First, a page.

Zula (Joanna Kulig) is depressed. The love of her life, Wiktor (Tomasz Kot), is seemingly ignoring her, more interested in talking to a colleague at a Parisian club after she’s spent years trying to cross East-West lines to be with him. She leans on a bar as a melancholy song plays, seemingly too appropriate for her mood at that particular moment. Unexpectedly, someone in the club puts a recording of Bill Hayley and the Comet’s “Rock Around The Clock” on. With a euphoric glow Zula comes to life and spins her way onto the dance floor. She swing dances from gentleman to gentleman until she finally ends up on the bar whipping her dress around to the delight of the crowd and, sadly, Wiktor’s resignation.
Director Pawel Pawlikoski and cinematographer Lukasz Żal accomplish all of this in what feels like one shot, and what could have seemed like a cliché musical moment feels unexpectedly fresh and new. That’s not only because of Pawlikowski’s vision, but an incredible breakthrough performance from Kulig. The two are a match made in cinematic heaven and transform the stunning Cold War (which debuted at the 2018 Cannes Film Festival on Friday) into a film that lingers with you hours after the final credits roll.
As Pawlikowski’s follow up to 2015’s Oscar-winning Ida, his latest masterwork was actually inspired by the contentious relationship of his own parents. Beyond the use of their real first names, however, Pawlikowski created fictional backgrounds and events to chronicle their emotional beats of their on-again, off-again romance. The story begins in 1949 where Wiktor, a pianist and composer, and Irena (Agata Kulesza), seemingly everything else, are roaming the Polish countryside to form what will become Mazowsze, a folk group to represent the best of the newly communist nation (and still exists today). Well, that’s the goal at least of Kaczmarek (Borys Szyc), the government supervisor overseeing Wiktor and Agata. Out of all the girls who audition, the blunt Zula has an energy that sets her apart from the others even if Irena is suspicious of her. Then again, who wouldn’t be? She was jailed for almost killing her father (you can guess why). Wiktor, on the other hand, immediately sparks to her.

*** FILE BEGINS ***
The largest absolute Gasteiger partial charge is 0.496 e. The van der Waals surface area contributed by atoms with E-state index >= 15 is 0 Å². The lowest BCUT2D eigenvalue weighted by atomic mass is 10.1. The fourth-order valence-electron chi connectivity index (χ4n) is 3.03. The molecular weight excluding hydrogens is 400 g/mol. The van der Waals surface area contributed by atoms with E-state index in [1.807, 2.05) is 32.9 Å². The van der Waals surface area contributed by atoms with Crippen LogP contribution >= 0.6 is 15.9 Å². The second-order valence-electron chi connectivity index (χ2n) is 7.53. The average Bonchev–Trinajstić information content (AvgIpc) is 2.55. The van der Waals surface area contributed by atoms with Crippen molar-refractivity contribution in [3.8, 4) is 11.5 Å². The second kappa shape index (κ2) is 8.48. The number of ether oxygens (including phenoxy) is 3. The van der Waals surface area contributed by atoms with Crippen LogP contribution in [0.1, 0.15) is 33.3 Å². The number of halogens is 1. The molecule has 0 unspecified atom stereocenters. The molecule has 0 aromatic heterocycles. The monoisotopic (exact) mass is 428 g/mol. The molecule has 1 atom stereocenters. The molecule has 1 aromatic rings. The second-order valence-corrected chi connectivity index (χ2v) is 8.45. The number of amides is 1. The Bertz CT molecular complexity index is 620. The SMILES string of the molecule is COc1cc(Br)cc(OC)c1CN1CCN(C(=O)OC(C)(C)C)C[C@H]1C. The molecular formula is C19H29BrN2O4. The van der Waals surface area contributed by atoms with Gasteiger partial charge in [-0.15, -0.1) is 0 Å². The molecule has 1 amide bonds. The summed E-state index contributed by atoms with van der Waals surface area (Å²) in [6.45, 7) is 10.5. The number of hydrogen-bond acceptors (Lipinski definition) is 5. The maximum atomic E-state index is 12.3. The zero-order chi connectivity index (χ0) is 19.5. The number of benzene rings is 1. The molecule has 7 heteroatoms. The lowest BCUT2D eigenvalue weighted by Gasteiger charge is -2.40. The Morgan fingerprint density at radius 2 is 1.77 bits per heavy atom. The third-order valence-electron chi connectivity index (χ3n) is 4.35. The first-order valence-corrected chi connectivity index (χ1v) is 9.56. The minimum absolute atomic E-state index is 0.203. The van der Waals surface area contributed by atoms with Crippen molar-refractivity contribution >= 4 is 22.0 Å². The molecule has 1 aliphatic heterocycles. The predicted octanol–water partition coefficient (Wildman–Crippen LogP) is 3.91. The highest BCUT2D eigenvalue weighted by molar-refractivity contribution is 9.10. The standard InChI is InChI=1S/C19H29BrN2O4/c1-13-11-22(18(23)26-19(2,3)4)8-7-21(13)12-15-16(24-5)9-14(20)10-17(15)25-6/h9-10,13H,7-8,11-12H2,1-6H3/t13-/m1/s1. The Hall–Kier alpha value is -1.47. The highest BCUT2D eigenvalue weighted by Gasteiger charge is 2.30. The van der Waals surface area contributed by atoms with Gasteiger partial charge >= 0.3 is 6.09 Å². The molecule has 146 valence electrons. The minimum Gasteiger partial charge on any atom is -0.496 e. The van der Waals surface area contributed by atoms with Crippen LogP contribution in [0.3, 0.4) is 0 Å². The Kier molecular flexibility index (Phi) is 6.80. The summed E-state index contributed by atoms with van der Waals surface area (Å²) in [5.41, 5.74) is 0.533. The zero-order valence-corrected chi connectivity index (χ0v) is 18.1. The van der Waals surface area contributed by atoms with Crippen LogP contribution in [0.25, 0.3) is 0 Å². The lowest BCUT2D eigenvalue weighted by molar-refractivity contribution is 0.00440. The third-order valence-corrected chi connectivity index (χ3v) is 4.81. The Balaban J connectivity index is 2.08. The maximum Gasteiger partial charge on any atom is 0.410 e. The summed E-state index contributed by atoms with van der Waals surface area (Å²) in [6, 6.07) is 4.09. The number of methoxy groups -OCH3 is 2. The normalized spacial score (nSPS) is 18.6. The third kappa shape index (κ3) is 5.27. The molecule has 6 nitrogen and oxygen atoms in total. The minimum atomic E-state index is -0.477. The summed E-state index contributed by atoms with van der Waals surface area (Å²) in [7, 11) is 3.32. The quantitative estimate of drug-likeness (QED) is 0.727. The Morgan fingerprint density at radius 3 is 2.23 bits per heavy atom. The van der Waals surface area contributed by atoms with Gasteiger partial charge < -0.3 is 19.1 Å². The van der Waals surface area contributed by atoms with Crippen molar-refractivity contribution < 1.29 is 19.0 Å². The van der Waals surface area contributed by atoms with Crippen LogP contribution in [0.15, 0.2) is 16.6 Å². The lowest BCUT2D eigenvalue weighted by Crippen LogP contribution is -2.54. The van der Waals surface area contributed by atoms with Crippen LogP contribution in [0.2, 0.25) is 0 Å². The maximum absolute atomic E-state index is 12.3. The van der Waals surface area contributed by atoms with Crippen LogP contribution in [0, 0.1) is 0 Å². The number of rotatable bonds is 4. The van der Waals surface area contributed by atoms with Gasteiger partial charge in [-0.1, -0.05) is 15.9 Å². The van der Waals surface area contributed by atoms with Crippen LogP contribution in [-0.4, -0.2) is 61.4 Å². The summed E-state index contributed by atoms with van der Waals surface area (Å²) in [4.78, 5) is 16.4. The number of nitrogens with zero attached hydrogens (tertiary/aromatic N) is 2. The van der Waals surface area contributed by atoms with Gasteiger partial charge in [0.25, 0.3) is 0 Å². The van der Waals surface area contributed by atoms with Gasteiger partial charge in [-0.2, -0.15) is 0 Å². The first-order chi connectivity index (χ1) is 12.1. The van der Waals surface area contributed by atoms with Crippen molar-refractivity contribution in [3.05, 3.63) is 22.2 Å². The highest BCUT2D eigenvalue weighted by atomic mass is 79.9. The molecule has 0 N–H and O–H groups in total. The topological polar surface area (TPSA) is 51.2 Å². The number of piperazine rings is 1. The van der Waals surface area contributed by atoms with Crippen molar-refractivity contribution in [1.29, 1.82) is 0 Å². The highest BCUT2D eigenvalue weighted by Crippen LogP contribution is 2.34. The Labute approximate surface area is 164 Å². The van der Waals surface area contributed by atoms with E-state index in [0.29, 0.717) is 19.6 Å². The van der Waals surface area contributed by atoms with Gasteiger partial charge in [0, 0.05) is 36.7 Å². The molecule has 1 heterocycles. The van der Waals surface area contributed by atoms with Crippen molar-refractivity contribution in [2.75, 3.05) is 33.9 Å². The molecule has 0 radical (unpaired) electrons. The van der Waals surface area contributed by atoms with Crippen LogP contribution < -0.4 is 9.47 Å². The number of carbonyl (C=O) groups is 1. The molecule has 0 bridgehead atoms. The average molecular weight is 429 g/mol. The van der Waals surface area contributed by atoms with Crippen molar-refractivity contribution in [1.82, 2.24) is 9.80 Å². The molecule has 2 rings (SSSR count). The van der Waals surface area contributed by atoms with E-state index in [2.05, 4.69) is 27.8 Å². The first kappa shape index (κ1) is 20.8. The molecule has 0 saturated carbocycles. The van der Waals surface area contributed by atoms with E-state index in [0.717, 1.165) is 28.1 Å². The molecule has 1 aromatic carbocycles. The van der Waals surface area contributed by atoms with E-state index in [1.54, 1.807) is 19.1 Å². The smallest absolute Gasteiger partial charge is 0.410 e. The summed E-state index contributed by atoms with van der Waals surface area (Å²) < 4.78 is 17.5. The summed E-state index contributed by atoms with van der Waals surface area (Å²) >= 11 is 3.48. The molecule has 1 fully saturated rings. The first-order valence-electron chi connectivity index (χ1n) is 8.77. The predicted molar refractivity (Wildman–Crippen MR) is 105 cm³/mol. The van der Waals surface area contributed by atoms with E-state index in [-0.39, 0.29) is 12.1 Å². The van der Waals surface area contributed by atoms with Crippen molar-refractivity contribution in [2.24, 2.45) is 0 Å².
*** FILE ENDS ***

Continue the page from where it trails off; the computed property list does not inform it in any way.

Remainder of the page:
Fast forward a year or two and a secret romance between Wiktor and Zulu is blossoming just as the latter becomes an up and coming propaganda for the Polish government. It’s during the troupe’s first performance in Berlin where Wiktor devises a plan for the pair to cross into a Western controlled zone so they can finally be together. He shows up at their set meeting point and she, much to his dismay, does not. It will haunt both of them for the rest of their lives. Even they somehow found a way to escape the political intrigue to reunite again and again over the next decade.
But that dance number we mentioned previously. It needs more context. In the late ‘50s Zulu marries an Italian cut glass exporter (who we intentionally never meet on screen) which allows her to travel to Paris (it turns out Poles could marry non-Soviet Bloc citizens and freely leave the country). This period encapsulates the highs and lows in their love affair and musical collaborations. As Wiktor expected, Zulu’s talent makes her popular in his creative circle and it leads to a French recording that, at worst, should be the start of European stardom. But, as with Pawlikowsk’s own experience with his parents he is intent on reminding everyone that often true love is not an easy path. Especially in this time period of deep ideological conflict.
The 35-year-old Kulig is already known to Polish television and film audiences, but it goes without saying that her performance in here is simply a revelation as she crafts Zulu into a multi-layered character who is conflicted at almost every turn. You can argue she generates more of the chemistry between the star-crossed lovers than Kot does and, frankly, that’s probably because the film comes alive whenever she’s on screen (and Kot’s strangely subdued performance might have something to do with it as well). Kulig can also legitimately sing which makes her character’s rise from incarcerated peasant girl to one of Poland’s most celebrated vocalists easy to believe.
As with Ida, Pawlikowski and Żal film the proceedings in black and white and in a “square” 1:1.33 aspect ratio. The imagery they create is haunting (an evening boat ride on la seine river in Paris sticks with you) and they are aided by some award-worthy production design from Katarzyna Sobańska and Marcel Sławiński and striking costumes by Aleksandra Staszko. An overall creative team whose task wasn’t made easier by the choice not to shoot in color.
Cold War will only increase Pawlikowski’s reputation as one of the next great auteurs, but, more importantly, it will have everyone who sees it asking, “What’s that girl’s name?” Ladies and gentlemen, her name is Joanna Kulig has she has arrived.